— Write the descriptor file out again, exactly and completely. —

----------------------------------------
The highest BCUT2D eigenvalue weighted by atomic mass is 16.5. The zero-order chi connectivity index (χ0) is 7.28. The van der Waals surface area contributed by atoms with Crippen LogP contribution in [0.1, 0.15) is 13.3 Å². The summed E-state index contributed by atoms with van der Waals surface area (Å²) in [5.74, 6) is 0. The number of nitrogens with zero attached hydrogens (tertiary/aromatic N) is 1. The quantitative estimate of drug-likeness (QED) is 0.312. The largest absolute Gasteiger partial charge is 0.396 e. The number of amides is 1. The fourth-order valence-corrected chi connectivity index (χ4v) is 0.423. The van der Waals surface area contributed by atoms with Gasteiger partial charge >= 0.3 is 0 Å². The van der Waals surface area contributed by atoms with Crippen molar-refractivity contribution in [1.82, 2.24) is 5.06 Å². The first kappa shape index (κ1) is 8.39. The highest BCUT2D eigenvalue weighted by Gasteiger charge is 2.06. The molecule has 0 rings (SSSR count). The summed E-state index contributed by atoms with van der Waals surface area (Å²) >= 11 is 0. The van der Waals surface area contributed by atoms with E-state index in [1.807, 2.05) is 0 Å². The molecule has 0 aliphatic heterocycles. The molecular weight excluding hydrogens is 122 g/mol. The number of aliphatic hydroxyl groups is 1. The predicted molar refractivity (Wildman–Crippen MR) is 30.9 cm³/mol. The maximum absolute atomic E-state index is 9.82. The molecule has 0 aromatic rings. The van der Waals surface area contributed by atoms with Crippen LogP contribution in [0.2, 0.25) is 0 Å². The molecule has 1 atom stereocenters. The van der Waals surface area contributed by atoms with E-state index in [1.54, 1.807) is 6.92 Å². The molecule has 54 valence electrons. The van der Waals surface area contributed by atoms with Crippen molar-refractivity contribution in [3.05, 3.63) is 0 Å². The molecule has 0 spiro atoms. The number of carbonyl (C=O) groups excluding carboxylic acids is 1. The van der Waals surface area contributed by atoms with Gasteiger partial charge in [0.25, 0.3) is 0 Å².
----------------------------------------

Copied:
The highest BCUT2D eigenvalue weighted by atomic mass is 16.5. The zero-order chi connectivity index (χ0) is 7.28. The van der Waals surface area contributed by atoms with Crippen LogP contribution in [0.1, 0.15) is 13.3 Å². The summed E-state index contributed by atoms with van der Waals surface area (Å²) in [5.74, 6) is 0. The number of nitrogens with zero attached hydrogens (tertiary/aromatic N) is 1. The quantitative estimate of drug-likeness (QED) is 0.312. The largest absolute Gasteiger partial charge is 0.396 e. The number of amides is 1. The fourth-order valence-corrected chi connectivity index (χ4v) is 0.423. The van der Waals surface area contributed by atoms with Gasteiger partial charge >= 0.3 is 0 Å². The van der Waals surface area contributed by atoms with Crippen molar-refractivity contribution in [1.82, 2.24) is 5.06 Å². The first kappa shape index (κ1) is 8.39. The highest BCUT2D eigenvalue weighted by Gasteiger charge is 2.06. The molecule has 0 rings (SSSR count). The summed E-state index contributed by atoms with van der Waals surface area (Å²) >= 11 is 0. The van der Waals surface area contributed by atoms with E-state index in [1.807, 2.05) is 0 Å². The molecule has 0 aliphatic heterocycles. The molecular weight excluding hydrogens is 122 g/mol. The number of aliphatic hydroxyl groups is 1. The predicted molar refractivity (Wildman–Crippen MR) is 30.9 cm³/mol. The maximum absolute atomic E-state index is 9.82. The molecule has 0 aromatic rings. The van der Waals surface area contributed by atoms with Crippen LogP contribution in [0.2, 0.25) is 0 Å². The molecule has 1 atom stereocenters. The van der Waals surface area contributed by atoms with E-state index in [1.54, 1.807) is 6.92 Å². The molecule has 54 valence electrons. The van der Waals surface area contributed by atoms with Crippen molar-refractivity contribution in [3.05, 3.63) is 0 Å². The molecule has 0 spiro atoms. The number of carbonyl (C=O) groups excluding carboxylic acids is 1. The van der Waals surface area contributed by atoms with Gasteiger partial charge in [0.25, 0.3) is 0 Å².